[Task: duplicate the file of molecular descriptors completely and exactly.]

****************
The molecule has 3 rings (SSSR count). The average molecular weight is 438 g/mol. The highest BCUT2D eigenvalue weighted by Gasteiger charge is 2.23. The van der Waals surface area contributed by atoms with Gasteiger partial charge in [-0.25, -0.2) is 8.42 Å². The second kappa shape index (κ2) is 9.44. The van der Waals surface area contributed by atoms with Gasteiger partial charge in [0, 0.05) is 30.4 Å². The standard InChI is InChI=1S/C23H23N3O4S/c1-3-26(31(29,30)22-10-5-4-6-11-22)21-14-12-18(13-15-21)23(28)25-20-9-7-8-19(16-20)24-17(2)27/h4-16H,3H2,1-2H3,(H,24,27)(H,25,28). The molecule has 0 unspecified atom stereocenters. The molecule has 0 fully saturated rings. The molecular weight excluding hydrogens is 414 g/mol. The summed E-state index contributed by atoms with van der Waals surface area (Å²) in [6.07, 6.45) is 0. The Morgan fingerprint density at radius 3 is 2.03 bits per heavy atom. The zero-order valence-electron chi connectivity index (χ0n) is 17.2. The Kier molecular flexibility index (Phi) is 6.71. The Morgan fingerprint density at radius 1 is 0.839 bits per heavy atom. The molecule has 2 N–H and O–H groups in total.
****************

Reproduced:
The molecule has 3 rings (SSSR count). The average molecular weight is 438 g/mol. The highest BCUT2D eigenvalue weighted by Gasteiger charge is 2.23. The van der Waals surface area contributed by atoms with Gasteiger partial charge in [-0.25, -0.2) is 8.42 Å². The second kappa shape index (κ2) is 9.44. The van der Waals surface area contributed by atoms with Gasteiger partial charge in [0, 0.05) is 30.4 Å². The standard InChI is InChI=1S/C23H23N3O4S/c1-3-26(31(29,30)22-10-5-4-6-11-22)21-14-12-18(13-15-21)23(28)25-20-9-7-8-19(16-20)24-17(2)27/h4-16H,3H2,1-2H3,(H,24,27)(H,25,28). The molecule has 0 unspecified atom stereocenters. The molecule has 0 fully saturated rings. The molecular weight excluding hydrogens is 414 g/mol. The summed E-state index contributed by atoms with van der Waals surface area (Å²) in [6.07, 6.45) is 0. The Morgan fingerprint density at radius 3 is 2.03 bits per heavy atom. The zero-order valence-electron chi connectivity index (χ0n) is 17.2. The Kier molecular flexibility index (Phi) is 6.71. The Morgan fingerprint density at radius 1 is 0.839 bits per heavy atom. The molecule has 2 N–H and O–H groups in total.